In my previous columns, I identified three areas where tourism operators are exposed to risk. I first addressed building ownership to manage risk, highlighting five preventative measures you can take as a business owner and then looked at how to understand the fine print of your chosen insurance policy.

In this piece I will look at the final area where tourism business owners are exposed to risk – this is managing the incident itself. Here, I will address how you can determine the best outcomes in the event of an incident.

The capacity of tourism businesses to deal with critical incidents and the accompanying exposures has proven to be a gap of its own. Most rely on staff and assistance companies to manage their incidents and evacuations and whilst these are often carried out with acceptable outcomes, the minefield of potential exposures that have been escaped en route is terrifying. There’s a lot more to it and right now, whether you have realised it or not you are exposed!

It is important to understand that we cannot predict when and where an incident will happen, who will be there to deal with it and what the outcome will be. Every incident is different in its nature, location, type of injury, number of people, available resources etc., so it is important to manage according to principles and not predetermined protocols.  Don’t use checklists, use resources. Don’t decide on your emergency response plan ahead of time; decide what you need to do when you understand what is happening. Treat each risk as unique. It’s okay to be abstract and vague before an incident and specific during one.

How we think is the crux of everything. We are all guilty of hindsight bias as it reassures us of our actions. Even if something does go wrong we tend to believe it could’ve been worse if we hadn’t done X, Y and Z.  As a result, we seldom go back and analyse incidents, we just forge ahead and lose out on a precious learning opportunity.

It is a fact that staff are prone to positive bias because of their role within the staff-guide-guest relationship and, as a result, tend to choose the more positive option when given two.

Anchoring just makes this worse. For example, once a decision has been made it is very difficult to change course, regardless of the information received. If further symptoms made themselves apparent they may be ignored because the decision to see the night through had already been made.

Another two characteristics common to individuals in tourism are premature closure – jumping to conclusions and action orientation – the tendency to take practical action instead of waiting for someone else to do or provide instruction. This latter characteristic can be dangerous as the skills and expertise in incident management may not be present.

Hospitality staff have a very powerful action orientation and are some of the worst at premature closure. Both can have detrimental effects in the course of incident management.

These are the honest truths and the fact is that:

  • It is a rare person who is genuinely calm whilst responding to a threatening incident
  • It is a rare person who consistently makes good decisions under those circumstance
  • Nobody is naturally equipped to function in a multitasking, multivariable rapidly changing stressful environment and those that choose to, are even rarer.
  • Everybody has limits. Exceed those and performance drops. Physiological and mathematical fact.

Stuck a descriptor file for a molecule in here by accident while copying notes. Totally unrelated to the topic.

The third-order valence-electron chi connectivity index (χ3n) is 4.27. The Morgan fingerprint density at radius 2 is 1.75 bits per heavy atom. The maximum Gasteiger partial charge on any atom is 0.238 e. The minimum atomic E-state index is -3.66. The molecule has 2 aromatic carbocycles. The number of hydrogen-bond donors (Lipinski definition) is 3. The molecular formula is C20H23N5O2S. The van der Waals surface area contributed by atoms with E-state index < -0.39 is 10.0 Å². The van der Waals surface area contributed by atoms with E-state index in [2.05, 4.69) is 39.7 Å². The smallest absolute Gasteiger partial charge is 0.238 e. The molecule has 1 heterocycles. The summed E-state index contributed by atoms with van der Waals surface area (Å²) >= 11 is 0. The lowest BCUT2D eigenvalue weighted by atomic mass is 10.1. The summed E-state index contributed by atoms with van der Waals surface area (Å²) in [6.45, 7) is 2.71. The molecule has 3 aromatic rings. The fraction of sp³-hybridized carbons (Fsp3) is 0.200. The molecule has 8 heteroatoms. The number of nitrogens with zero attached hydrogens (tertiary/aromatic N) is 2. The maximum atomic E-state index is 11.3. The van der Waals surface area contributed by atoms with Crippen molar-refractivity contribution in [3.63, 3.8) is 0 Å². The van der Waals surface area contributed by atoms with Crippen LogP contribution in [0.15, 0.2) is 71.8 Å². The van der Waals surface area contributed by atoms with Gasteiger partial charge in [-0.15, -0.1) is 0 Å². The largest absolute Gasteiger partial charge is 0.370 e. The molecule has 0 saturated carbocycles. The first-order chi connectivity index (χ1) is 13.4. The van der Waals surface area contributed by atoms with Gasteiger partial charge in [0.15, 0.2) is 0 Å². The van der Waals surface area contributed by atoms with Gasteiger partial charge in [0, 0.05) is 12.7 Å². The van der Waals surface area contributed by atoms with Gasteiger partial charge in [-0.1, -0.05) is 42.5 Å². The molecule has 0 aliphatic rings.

Don’t expect your people to manage incidents ever. They need help from experts.

This is what is required to manage an incident and ensure the best outcome.

  • Gather information about the incident – getting accurate data and asking the right questions
  • Ensure on-site first aid
  • Manage the scene, including staff and guests
  • Manage the media, preventing reputational damage and ensuring accurate reporting
  • Consult with doctors
  • Communicate with all stakeholders
  • Activate and co-ordinate the appropriate assistance
  • Arrange guarantees of payment and insurance
  • Where applicable, prepare staff and guests for hospitalisation
  • Ensure post-operative care
  • Manage potential litigation or claims

 

Find me someone who can do all this and manage your business and I will arrange the necessary spandex with cape because they will be worthy of superhero status.

With all due respect to your operations and teams on the ground and considering the way we think and act under stressful circumstances, I don’t believe anyone has the capacity to deal with the scenario (or would want to) when in actual fact you should be focusing on the remaining guests and leaving this up to a network of trained professionals.

Some of the core services to subscribe to include telemedical consultations, incident management plan creation, remote management of rescue and medical staff, medical evacuations, post traumatic risk assessments, media management and legal liability management.

Seven reasons you need incident management services:

1. Because people’s lives and wellbeing depend on the right decisions being made

2. Because it is better to professionalise your management of critical incidents.

3. Because dealing with emergency situations is beyond your scope of work

4. Because your business and its reputation are at stake

5. Because you are seriously exposed to liability when critical incidents occur

6. Because the cost of liability can now easily exceed R100 million

7. Because it’s not worth taking the chance

 

It is not one specific action that will mitigate risk but rather a combination that will reduce your exposure at the end of the day.

This article is the third in a series; to read the first and second articles, click here  and here.